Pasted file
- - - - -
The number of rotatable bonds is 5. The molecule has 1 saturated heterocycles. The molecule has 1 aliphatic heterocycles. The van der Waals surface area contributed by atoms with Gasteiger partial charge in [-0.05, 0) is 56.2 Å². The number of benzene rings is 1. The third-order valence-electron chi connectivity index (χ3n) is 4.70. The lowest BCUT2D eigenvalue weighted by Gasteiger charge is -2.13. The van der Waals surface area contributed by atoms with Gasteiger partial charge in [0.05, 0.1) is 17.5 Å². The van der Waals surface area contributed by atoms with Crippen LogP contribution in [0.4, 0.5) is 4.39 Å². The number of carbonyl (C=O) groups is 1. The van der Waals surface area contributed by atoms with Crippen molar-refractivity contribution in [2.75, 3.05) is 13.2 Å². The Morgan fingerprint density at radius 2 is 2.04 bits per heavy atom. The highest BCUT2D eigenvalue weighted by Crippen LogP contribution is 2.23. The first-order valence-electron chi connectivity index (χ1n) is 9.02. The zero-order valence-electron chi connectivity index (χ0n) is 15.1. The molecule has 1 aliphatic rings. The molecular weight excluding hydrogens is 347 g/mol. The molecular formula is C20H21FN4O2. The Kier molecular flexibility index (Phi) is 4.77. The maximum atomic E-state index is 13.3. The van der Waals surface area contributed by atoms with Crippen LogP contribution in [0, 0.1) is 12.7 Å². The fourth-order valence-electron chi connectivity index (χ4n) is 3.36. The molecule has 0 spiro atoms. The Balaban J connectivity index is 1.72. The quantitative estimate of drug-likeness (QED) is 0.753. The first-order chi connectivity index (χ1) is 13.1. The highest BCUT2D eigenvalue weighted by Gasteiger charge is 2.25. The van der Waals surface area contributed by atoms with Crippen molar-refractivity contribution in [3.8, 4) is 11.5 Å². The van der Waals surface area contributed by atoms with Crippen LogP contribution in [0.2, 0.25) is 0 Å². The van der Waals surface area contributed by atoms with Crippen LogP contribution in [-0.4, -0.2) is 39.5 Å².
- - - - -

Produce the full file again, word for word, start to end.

The number of rotatable bonds is 5. The molecule has 1 saturated heterocycles. The molecule has 1 aliphatic heterocycles. The van der Waals surface area contributed by atoms with Gasteiger partial charge in [-0.05, 0) is 56.2 Å². The number of benzene rings is 1. The third-order valence-electron chi connectivity index (χ3n) is 4.70. The lowest BCUT2D eigenvalue weighted by Gasteiger charge is -2.13. The van der Waals surface area contributed by atoms with Gasteiger partial charge in [0.05, 0.1) is 17.5 Å². The van der Waals surface area contributed by atoms with Crippen LogP contribution in [0.4, 0.5) is 4.39 Å². The number of carbonyl (C=O) groups is 1. The van der Waals surface area contributed by atoms with Crippen molar-refractivity contribution in [2.75, 3.05) is 13.2 Å². The Morgan fingerprint density at radius 2 is 2.04 bits per heavy atom. The highest BCUT2D eigenvalue weighted by Crippen LogP contribution is 2.23. The first-order valence-electron chi connectivity index (χ1n) is 9.02. The zero-order valence-electron chi connectivity index (χ0n) is 15.1. The molecule has 1 aliphatic rings. The molecular weight excluding hydrogens is 347 g/mol. The molecular formula is C20H21FN4O2. The Kier molecular flexibility index (Phi) is 4.77. The maximum atomic E-state index is 13.3. The van der Waals surface area contributed by atoms with Crippen LogP contribution in [0, 0.1) is 12.7 Å². The fourth-order valence-electron chi connectivity index (χ4n) is 3.36. The molecule has 0 spiro atoms. The Balaban J connectivity index is 1.72. The quantitative estimate of drug-likeness (QED) is 0.753. The first-order chi connectivity index (χ1) is 13.1. The highest BCUT2D eigenvalue weighted by Gasteiger charge is 2.25. The van der Waals surface area contributed by atoms with Crippen molar-refractivity contribution in [3.8, 4) is 11.5 Å². The van der Waals surface area contributed by atoms with Crippen LogP contribution in [0.2, 0.25) is 0 Å². The van der Waals surface area contributed by atoms with Crippen LogP contribution in [-0.4, -0.2) is 39.5 Å².